Written by Tom Deehan on Mar 11, 2016. Posted in General Interest

Kalinga Studio to be revamped into a fully functional filming facility

The currently dilapidated Kalinga Studio in East India is to be revamped into a state of the art facility as part of a redevelopment project spearheaded by The Odisha Film Development Corporation (OFDC). The company has estimated that this scheme will cost Rs 7 Crore (USD148,346), implementing both an art theatre and amphitheatre to seat up to 500 people between them, alongside facilities to allow film and television productions to shoot on site.

Vijay Arora, Public Enterprises Secretary of the OFDC explains: “plans include collaboration with Prasad Lab over three acres of land and development of a facility for film production. Digital film processing, visual and sound mixing and animation studios may be some of the areas which might be explored.”

Vijay continues: “the proposed projects will attract enthusiasts from not only this state but also neighbouring states to organize different cultural programmes like film festivals, drama, film premieres, among others. The main objective is to strengthen the studio's financial health… the projects will be financed by Odisha Small Industries Corporation (OSIC), which has sufficient corpus funds.”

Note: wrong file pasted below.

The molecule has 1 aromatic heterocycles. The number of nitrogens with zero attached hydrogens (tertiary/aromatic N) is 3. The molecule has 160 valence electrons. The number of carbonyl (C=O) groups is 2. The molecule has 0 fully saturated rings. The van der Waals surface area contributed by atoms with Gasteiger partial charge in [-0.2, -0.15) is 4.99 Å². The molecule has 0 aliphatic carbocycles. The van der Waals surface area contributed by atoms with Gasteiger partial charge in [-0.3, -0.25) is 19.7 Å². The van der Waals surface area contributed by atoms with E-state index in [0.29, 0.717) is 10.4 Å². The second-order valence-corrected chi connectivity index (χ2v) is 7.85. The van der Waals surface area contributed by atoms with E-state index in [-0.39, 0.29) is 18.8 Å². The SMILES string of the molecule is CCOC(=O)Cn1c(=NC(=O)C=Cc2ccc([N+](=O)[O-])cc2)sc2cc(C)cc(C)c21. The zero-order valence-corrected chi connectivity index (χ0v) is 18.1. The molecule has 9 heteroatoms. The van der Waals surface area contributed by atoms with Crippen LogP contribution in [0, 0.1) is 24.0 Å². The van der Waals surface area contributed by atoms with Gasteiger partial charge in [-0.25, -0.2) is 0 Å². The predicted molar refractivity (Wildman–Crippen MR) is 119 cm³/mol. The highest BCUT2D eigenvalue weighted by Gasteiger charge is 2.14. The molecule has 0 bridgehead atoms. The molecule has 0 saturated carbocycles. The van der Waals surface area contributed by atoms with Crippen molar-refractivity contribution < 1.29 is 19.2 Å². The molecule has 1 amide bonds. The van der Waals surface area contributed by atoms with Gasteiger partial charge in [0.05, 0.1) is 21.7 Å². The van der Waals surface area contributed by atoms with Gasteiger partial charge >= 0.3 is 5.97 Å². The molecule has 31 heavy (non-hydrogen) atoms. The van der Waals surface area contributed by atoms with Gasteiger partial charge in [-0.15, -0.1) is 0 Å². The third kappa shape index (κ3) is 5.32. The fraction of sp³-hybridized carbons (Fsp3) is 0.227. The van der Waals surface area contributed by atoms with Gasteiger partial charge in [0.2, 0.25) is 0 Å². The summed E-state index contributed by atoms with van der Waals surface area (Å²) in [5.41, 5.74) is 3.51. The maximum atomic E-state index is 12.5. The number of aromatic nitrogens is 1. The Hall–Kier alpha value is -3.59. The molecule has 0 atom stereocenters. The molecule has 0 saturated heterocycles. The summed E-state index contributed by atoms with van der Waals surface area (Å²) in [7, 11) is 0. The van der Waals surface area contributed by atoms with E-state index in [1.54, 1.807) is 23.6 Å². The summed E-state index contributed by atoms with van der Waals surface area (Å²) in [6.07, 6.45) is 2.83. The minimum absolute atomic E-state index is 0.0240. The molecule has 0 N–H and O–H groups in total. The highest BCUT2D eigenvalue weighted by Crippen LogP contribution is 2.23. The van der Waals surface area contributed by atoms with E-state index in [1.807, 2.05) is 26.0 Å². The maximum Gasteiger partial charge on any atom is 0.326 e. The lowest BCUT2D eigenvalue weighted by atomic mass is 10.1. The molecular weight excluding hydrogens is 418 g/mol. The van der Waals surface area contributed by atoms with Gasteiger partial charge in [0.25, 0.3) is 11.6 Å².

Having originally been built in 1982 to expand India’s film industry, Kalinga Studio has since fallen into disrepair due to lack of funding and overall maintenance. If the OFDC can establish a new film studio via their redevelopment project, it might entice international production companies that have previously avoided India as a filming location.

India’s film industry has suffered in recent years as a result of the difficulties in acquring film permits. James Bond’s Skyfall was to be partially filmed in Mumbai but the production pulled out for this exact reason.

Director Sam Mendes previously detailed the decision: “it is logistically incredibly difficult to shut down the centre of an enormous Indian city. We tried to make it work and to embrace the chaos, but in the end there were too many dangers - I don't mean from people trying to sabotage production, but there are narrow streets that are difficult to film in. I was very disappointed.”

Since Skyfall’s departure from Mumbai, work on a Film Facilitation Office has begun in order to ease the bureaucratic process.

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